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Site-specific mutation of Staphylococcus aureus VraS reveals a crucial role for the VraR-VraS sensor in the emergence of glycopeptide resistance.

Type of publication Peer-reviewed
Publikationsform Original article (peer-reviewed)
Author Galbusera Elena, Renzoni Adriana, Andrey Diego O, Monod Antoinette, Barras Christine, Tortora Paolo, Polissi Alessandra, Kelley William L,
Project Mécanismes moléculaires de la resistance intermédiaire aux glycopeptides chez les staphyloques dorés
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Original article (peer-reviewed)

Journal Antimicrobial agents and chemotherapy
Volume (Issue) 55(3)
Page(s) 1008 - 20
Title of proceedings Antimicrobial agents and chemotherapy
DOI 10.1128/AAC.00720-10

Abstract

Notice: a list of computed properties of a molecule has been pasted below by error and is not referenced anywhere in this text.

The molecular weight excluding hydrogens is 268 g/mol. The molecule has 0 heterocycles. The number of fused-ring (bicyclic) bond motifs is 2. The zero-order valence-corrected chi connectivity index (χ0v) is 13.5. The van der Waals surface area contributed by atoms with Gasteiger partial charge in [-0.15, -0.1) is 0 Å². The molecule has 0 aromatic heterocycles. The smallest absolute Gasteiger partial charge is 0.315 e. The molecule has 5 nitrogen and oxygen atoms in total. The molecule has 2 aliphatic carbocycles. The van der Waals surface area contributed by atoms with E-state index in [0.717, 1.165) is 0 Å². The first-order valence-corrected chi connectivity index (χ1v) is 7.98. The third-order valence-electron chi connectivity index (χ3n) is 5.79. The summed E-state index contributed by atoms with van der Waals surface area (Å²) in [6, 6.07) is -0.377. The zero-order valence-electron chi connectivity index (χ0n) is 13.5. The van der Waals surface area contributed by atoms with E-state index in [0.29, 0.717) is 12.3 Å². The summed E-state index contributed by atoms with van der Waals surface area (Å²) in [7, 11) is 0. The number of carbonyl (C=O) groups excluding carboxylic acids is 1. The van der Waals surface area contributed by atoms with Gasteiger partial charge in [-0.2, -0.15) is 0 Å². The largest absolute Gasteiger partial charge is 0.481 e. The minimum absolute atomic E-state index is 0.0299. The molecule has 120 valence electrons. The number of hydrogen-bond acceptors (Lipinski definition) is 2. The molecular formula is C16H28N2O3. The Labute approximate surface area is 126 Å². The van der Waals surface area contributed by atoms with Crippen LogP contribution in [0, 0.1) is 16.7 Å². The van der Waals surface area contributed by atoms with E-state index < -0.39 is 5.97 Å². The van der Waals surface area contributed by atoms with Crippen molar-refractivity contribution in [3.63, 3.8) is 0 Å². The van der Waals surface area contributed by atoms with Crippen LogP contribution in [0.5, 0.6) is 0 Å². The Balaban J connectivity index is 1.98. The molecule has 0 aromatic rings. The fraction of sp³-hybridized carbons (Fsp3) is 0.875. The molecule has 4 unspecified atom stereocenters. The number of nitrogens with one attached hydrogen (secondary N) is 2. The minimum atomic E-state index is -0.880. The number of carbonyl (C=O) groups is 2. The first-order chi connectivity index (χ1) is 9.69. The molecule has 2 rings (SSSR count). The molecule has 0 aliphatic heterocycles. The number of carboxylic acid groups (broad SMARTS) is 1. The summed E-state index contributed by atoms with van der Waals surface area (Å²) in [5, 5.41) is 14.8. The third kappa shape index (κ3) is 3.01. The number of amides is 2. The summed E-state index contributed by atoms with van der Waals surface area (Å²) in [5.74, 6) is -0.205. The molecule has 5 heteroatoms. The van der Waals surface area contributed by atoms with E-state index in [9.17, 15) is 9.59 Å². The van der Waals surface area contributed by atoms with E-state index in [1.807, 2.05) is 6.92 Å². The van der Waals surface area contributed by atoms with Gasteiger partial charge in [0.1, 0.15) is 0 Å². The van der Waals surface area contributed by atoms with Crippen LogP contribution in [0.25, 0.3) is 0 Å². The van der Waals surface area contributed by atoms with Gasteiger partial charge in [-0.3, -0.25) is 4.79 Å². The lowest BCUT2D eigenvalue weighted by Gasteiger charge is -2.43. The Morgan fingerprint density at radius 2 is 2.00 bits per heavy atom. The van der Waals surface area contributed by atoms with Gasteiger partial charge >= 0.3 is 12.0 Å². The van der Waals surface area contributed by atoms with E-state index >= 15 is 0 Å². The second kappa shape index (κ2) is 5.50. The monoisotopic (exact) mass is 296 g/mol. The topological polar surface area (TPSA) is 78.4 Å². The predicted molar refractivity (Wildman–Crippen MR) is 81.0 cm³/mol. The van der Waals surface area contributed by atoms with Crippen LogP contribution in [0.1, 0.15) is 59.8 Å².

An initial response of Staphylococcus aureus to encounter with cell wall-active antibiotics occurs by transmembrane signaling systems that orchestrate changes in gene expression to promote survival. Histidine kinase two-component sensor-response regulators such as VraRS contribute to this response. In this study, we examined VraS membrane sensor phosphotransfer signal transduction and explored the genetic consequences of disrupting signaling by engineering a site-specific vraS chromosomal mutation. We have used in vitro autophosphorylation assay with purified VraS[64-347] lacking its transmembrane anchor region and tested site-specific kinase domain histidine mutants. We identified VraS H156 as the probable site of autophosphorylation and show phosphotransfer in vitro using purified VraR. Genetic studies show that the vraS(H156A) mutation in three strain backgrounds (ISP794, Newman, and COL) fails to generate detectable first-step reduced susceptibility teicoplanin mutants and severely reduces first-step vancomycin mutants. The emergence of low-level glycopeptide resistance in strain ISP794, derived from strain 8325 (ΔrsbU), did not require a functional σ(B), but rsbU restoration could enhance the emergence frequency supporting a role for this alternative sigma factor in promoting glycopeptide resistance. Transcriptional analysis of vraS(H156A) strains revealed a pronounced reduction but not complete abrogation of the vraRS operon after exposure to cell wall-active antibiotics, suggesting that additional factors independent of VraS-driven phosphotransfer, or σ(B), exist for this promoter. Collectively, our results reveal important details of the VraRS signaling system and predict that pharmacologic blockade of the VraS sensor kinase will have profound effects on blocking emergence of cell wall-active antibiotic resistance in S. aureus.
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